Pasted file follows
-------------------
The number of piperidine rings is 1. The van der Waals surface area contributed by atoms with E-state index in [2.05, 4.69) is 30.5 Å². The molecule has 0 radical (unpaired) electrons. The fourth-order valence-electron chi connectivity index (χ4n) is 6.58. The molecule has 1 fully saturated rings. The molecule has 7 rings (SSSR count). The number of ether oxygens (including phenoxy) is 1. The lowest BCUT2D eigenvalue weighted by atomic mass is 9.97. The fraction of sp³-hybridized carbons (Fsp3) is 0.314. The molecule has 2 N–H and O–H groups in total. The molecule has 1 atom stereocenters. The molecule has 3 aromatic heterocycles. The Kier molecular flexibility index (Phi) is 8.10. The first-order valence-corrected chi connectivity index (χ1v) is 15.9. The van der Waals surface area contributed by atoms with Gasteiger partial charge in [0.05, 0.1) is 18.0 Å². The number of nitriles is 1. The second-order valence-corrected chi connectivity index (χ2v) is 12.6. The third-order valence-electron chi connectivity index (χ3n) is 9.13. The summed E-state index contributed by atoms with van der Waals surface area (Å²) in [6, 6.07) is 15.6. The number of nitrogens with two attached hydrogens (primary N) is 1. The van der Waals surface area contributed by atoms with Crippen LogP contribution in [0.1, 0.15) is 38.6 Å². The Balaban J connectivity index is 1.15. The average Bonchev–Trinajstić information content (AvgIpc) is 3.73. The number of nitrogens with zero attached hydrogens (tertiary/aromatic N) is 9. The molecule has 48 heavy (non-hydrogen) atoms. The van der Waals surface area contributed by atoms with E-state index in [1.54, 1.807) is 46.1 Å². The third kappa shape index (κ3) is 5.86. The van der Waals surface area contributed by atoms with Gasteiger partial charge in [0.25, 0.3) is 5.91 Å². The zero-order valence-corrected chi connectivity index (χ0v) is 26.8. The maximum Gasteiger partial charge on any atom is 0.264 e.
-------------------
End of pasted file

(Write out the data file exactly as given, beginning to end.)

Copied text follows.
The number of piperidine rings is 1. The van der Waals surface area contributed by atoms with E-state index in [2.05, 4.69) is 30.5 Å². The molecule has 0 radical (unpaired) electrons. The fourth-order valence-electron chi connectivity index (χ4n) is 6.58. The molecule has 1 fully saturated rings. The molecule has 7 rings (SSSR count). The number of ether oxygens (including phenoxy) is 1. The lowest BCUT2D eigenvalue weighted by atomic mass is 9.97. The fraction of sp³-hybridized carbons (Fsp3) is 0.314. The molecule has 2 N–H and O–H groups in total. The molecule has 1 atom stereocenters. The molecule has 3 aromatic heterocycles. The Kier molecular flexibility index (Phi) is 8.10. The first-order valence-corrected chi connectivity index (χ1v) is 15.9. The van der Waals surface area contributed by atoms with Gasteiger partial charge in [0.05, 0.1) is 18.0 Å². The number of nitriles is 1. The second-order valence-corrected chi connectivity index (χ2v) is 12.6. The third-order valence-electron chi connectivity index (χ3n) is 9.13. The summed E-state index contributed by atoms with van der Waals surface area (Å²) in [6, 6.07) is 15.6. The number of nitrogens with two attached hydrogens (primary N) is 1. The van der Waals surface area contributed by atoms with Crippen LogP contribution in [0.1, 0.15) is 38.6 Å². The Balaban J connectivity index is 1.15. The average Bonchev–Trinajstić information content (AvgIpc) is 3.73. The number of nitrogens with zero attached hydrogens (tertiary/aromatic N) is 9. The molecule has 48 heavy (non-hydrogen) atoms. The van der Waals surface area contributed by atoms with E-state index in [1.54, 1.807) is 46.1 Å². The third kappa shape index (κ3) is 5.86. The van der Waals surface area contributed by atoms with Gasteiger partial charge in [0.25, 0.3) is 5.91 Å². The zero-order valence-corrected chi connectivity index (χ0v) is 26.8. The maximum Gasteiger partial charge on any atom is 0.264 e.